Mongolians in China

Historical Background
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Conflict Type

Peak Years


The indigenous minority language conflict between the Mongol and Han Chinese ethnic groups in the Inner Mongolia Autonomous Region stretches over thousands of years. In 1279, during the expansion of the Mongol empire, Khubilai Khan completed the Mongol conquest of China. The Mongols would only rule China until 1368 before the fall of the Yuan Dynasty. Over the next 700 years, the Mongols fell under the control of China. While the nation of Mongolia was established in the 20th century, the Inner Mongolian Autonomous Region (IMAR) in southern Mongolia remained part of China. Today, Han Chinese outnumber Mongols in Inner Mongolia by 5 to 1. Forced resettlement to urban areas and environmental degradation of the grasslands because of mining industry expansion have endangered the traditional Mongol pastoral lifestyle, and Mongols have lost much of their cultural and linguistic identity. Today the conflict is minimally violent, with protests occasionally breaking out in IMAR.   

Historical Background

By 1205 CE the various Mongol nomadic tribes inhabiting areas of the present-day Mongolia and Inner Mongolia Autonomous Region had been united under the leadership of Mongol leader Genghis Khan [ Editors, 2019]. In the years following this unification, the conquests of Genghis Khan and his descendants led to the rapid expansion of land under Mongol rule, eventually establishing the Mongol empire as the largest contiguous land empire in history, stretching from Poland to Vietnam [ Editors, 2019]. In 1279, Kublai Khan completed the Mongol conquest of China, placing it under the Yuan dynasty [Bawden, 2019], which lasted until 1368 [The Editors of Encyclopedia Britannica, 2017]. In the early 1600s, the Qing Dynasty of China (presided over by the Manchu ethnic group) conquered the areas of modern-day Mongolia and the Inner Mongolia Autonomous Region, and the Mongolic people came under Chinese rule [Carlson, 2013] 

In 1911, shortly before the collapse of the Qing Dynasty, Outer Mongolia declared its independence from China [Harris, Sanders, & Lattimore, 2019]. Efforts to unite Inner Mongolia with the newly formed nation Mongolia were unsuccessful, however, and Inner Mongolia remained part of China [Harris, Sanders, & Lattimore, 2019]. The Inner Mongolia Autonomous Region (IMAR) was established as a semi-autonomous province of China in 1947 [Falkenheim & Cheng, 2019]. During the Cold War, the rift between the people of Mongolia and those of Inner Mongolia intensified as Mongolia became a satellite state of the Soviet Union [Radchenko, 2007]. In the 1950s and 1960s, there was increasing tolerance and promotion of the Mongolian language, with the provincial leader of the IMAR, Ulanhu, calling for the establishment of a large-scale Mongolian language education program in IMAR, albeit to better propagate Mao Zedong Thought amongst Mongolian speakers [Bulag, 2003]. This trend was, however, reversed during the Cultural Revolution, when use of the Mongolian language became stigmatized and a program for the aggressive promotion of Mandarin in the IMAR was established [Bulag, 2003]. Following the Cultural Revolution, IMAR’s economy improved rapidly. In more recent years, however, the growth of the mining industry in IMAR and the ecological damage it has caused in the surrounding grasslands has forced Mongolian herders to abandon their traditional pastoral lifestyle and move to urban areas [WW4 Report, 2013; Jacobs, 2011]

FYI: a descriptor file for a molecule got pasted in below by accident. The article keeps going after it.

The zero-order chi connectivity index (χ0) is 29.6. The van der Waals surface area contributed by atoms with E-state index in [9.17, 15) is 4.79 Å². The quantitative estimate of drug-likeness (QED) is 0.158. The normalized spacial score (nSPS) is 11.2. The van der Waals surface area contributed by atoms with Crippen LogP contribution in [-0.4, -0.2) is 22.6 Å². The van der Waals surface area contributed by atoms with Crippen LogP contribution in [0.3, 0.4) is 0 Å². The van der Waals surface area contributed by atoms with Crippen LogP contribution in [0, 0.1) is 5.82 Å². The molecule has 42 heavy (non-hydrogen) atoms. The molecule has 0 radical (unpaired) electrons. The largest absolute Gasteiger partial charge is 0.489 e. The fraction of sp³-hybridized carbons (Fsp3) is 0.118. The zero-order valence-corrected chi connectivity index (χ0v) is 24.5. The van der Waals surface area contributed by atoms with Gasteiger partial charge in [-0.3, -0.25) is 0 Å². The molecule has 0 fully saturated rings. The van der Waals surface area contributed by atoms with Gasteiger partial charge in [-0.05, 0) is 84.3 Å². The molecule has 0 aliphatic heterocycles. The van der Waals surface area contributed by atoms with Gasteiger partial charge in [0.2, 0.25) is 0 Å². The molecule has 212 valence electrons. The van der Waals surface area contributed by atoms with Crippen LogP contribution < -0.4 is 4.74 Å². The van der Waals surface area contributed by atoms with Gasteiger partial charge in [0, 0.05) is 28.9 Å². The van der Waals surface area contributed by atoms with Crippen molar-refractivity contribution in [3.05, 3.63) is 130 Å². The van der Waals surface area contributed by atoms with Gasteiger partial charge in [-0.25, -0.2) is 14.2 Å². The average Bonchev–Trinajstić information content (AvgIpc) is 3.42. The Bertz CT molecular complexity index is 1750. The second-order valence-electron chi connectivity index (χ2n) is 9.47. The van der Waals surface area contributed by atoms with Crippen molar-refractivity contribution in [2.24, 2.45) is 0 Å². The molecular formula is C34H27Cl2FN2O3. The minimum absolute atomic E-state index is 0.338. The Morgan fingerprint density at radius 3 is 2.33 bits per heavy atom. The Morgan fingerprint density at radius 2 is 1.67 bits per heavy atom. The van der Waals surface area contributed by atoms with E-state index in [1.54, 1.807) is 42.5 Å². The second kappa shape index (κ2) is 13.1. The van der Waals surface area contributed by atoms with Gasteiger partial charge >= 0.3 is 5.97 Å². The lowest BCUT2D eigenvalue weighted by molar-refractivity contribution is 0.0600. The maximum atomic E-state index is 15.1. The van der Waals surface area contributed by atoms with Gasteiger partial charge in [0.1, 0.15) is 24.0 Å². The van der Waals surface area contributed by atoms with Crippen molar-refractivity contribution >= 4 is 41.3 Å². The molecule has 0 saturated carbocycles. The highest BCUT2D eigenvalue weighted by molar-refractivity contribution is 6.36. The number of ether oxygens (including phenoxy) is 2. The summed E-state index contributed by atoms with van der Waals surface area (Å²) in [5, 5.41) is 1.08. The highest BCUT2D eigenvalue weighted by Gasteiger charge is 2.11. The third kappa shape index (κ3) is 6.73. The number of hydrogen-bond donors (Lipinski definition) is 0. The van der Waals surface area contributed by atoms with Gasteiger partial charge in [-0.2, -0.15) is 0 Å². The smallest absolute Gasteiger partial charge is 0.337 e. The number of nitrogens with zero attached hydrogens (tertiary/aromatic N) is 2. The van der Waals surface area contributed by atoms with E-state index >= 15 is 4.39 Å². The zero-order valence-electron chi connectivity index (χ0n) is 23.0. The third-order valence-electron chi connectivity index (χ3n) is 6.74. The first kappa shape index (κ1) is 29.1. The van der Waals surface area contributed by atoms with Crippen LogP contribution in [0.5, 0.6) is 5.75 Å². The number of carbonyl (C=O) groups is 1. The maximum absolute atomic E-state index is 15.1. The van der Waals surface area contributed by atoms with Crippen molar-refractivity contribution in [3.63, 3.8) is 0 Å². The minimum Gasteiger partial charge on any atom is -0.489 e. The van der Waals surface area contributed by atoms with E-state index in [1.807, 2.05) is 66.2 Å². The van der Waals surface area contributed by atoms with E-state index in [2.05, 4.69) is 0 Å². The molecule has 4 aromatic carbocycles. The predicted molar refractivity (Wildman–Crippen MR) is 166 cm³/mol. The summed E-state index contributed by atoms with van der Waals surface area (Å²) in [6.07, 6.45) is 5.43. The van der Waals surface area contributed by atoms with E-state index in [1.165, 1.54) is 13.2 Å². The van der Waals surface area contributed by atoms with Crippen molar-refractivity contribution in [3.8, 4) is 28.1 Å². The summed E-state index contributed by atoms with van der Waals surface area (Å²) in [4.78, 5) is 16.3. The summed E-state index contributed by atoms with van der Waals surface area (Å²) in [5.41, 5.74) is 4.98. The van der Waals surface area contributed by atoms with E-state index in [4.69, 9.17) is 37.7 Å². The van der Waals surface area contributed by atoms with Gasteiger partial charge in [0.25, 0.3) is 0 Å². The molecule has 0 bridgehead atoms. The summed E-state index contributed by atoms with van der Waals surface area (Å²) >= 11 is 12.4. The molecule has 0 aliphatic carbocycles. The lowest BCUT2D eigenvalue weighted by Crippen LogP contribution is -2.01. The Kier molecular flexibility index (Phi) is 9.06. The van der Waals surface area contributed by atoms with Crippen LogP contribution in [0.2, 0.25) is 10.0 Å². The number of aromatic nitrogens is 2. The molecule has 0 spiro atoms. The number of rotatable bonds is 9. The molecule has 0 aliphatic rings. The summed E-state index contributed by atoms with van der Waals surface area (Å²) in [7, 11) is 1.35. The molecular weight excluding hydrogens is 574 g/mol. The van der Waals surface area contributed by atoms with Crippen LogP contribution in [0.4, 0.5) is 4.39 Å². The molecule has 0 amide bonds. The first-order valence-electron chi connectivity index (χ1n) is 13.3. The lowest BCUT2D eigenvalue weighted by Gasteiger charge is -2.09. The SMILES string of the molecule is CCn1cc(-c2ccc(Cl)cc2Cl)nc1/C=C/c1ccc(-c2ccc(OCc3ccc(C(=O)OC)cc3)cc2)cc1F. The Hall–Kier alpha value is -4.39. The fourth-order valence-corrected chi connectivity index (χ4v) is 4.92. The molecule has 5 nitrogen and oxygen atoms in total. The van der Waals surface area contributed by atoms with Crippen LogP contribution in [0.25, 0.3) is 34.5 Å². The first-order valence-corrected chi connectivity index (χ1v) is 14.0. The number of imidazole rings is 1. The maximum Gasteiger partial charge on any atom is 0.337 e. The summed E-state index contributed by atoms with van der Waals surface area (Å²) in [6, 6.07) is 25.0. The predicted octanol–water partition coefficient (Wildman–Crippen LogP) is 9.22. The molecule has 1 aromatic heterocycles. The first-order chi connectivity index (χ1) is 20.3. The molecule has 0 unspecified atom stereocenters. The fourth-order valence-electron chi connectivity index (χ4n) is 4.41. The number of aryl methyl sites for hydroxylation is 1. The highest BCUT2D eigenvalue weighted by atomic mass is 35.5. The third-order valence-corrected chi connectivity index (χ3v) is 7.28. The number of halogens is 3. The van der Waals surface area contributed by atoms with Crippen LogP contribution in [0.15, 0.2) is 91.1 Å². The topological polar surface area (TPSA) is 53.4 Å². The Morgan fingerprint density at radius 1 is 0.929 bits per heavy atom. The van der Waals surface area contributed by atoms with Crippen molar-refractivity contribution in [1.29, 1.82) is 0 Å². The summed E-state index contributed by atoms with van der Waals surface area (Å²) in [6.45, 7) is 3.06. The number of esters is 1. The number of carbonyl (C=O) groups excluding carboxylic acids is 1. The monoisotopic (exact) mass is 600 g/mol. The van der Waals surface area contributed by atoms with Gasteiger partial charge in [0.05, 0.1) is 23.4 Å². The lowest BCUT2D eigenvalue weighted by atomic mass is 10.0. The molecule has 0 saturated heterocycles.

Chinese impediments to Mongolian speakers in a Mongolian airport

July 2008 picture of the interior of Hohhot Baita International Airport

In April 2016, an ethnic Mongolian grandmother traveled with her son and grandson to an airport in Hohhot, Inner Mongolia. Only the grandson had any fluency in Mandarin, and the grandmother and her son could only speak Mongolian. The announcements for when their flight was boarding were spoken in Chinese and English, but the grandson was not present when the announcement was made. The family eventually realized that their flight was boarding and rushed to the gate but were delayed after security officers forced the grandma to remove her scarf and winter coats, itself a potential case of racial profiling, as she was only one wearing traditional Mongolian garb [Baioud, 2018]. They missed their flight. 

 When her grandson went to complain to the service desk, they were told that in Inner Mongolia they speak Chinese and English as official languages, not Mongolian. This remark directly contradicts guidelines and regulations governing the use of Mongolian in Inner Mongolia that make clear that Mongolian should be used in all public institutions, including airports [Baioud, 2018]. The airport eventually apologized to the family and reimbursed them for their flight and committed to issue announcements in Mongolian alongside English and Chinese. 

An ethnic Mongolian graduate student at Macquarie University in Australia makes the claim that this incident – specifically, the use of English in Inner Mongolia over the use of the much more common and indigenous Mongol language - represents the interests of the public, being subordinated to the economic interests of the elites. The public use of Mongolian is the last “token degree of autonomy” that the ethnic Mongols in Inner Mongolia have, so taking that away, in the opinion of many Mongolians, essentially destroys their last claim to their homeland [Bulag qtd. in Baioud, 2018]. 

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Lexical properties
Loanword Sources
Phonological properties
Special Features
Syllable Types
Morphosyntactic properties
Word Order
Word Formation
Orthographic properties
Characters/Special Characters

Linguistic Background


The Mongolian language is a member of the Altaic language family and the Mongolian languages subfamily. It is spoken by around 7 million people in both Mongolia and China (including the regions of Xinjiang and Inner Mongolia). It is most closely related to Oirat, Kalmyk, and Buryat (all part of the Mongolian language sub-family) [Binnick, 2011].  

Mandarin is a member of the Sino-Tibetan language family [Egerod, 2013]. Mandarin is the most widely spoken Chinese language, estimated to be spoken by 917 million people [Lane, 2019]. It is one of the oldest written languages in the world having been written for over 3,000 years [Lin, 2019]. 



Mongolian includes seven vowels, which are grouped into three vowel harmony categories using an ATR1 (advanced tongue root) parameter, where the groups are −ATR, +ATR, and neutral. The Mongolian vowel system also has rounding harmony.2 Length is phonemic for vowels, and each of the seven vowel phonemes can be short or long, making for 14 vowel contrasts. Mongolian includes 34 consonant phonemes, five of which are present only loanwords. Mongolian lacks the voiced lateral approximant [l] and the voiceless velar plosive [k], which are present in most world’s languages [Svantesson et al., 2005]. 

Mandarin includes five vowels and 22 consonants [Lin, 2007]. It is a tonal language with four tones: high level, rising, dipping (falling-then-rising), and falling, used to distinguish between morphemes that otherwise have the same string of vowels and consonants, but different meanings [The Editors of Encyclopedia Britannica, 2014]. This is one of biggest differences between Mandarin and Mongolian.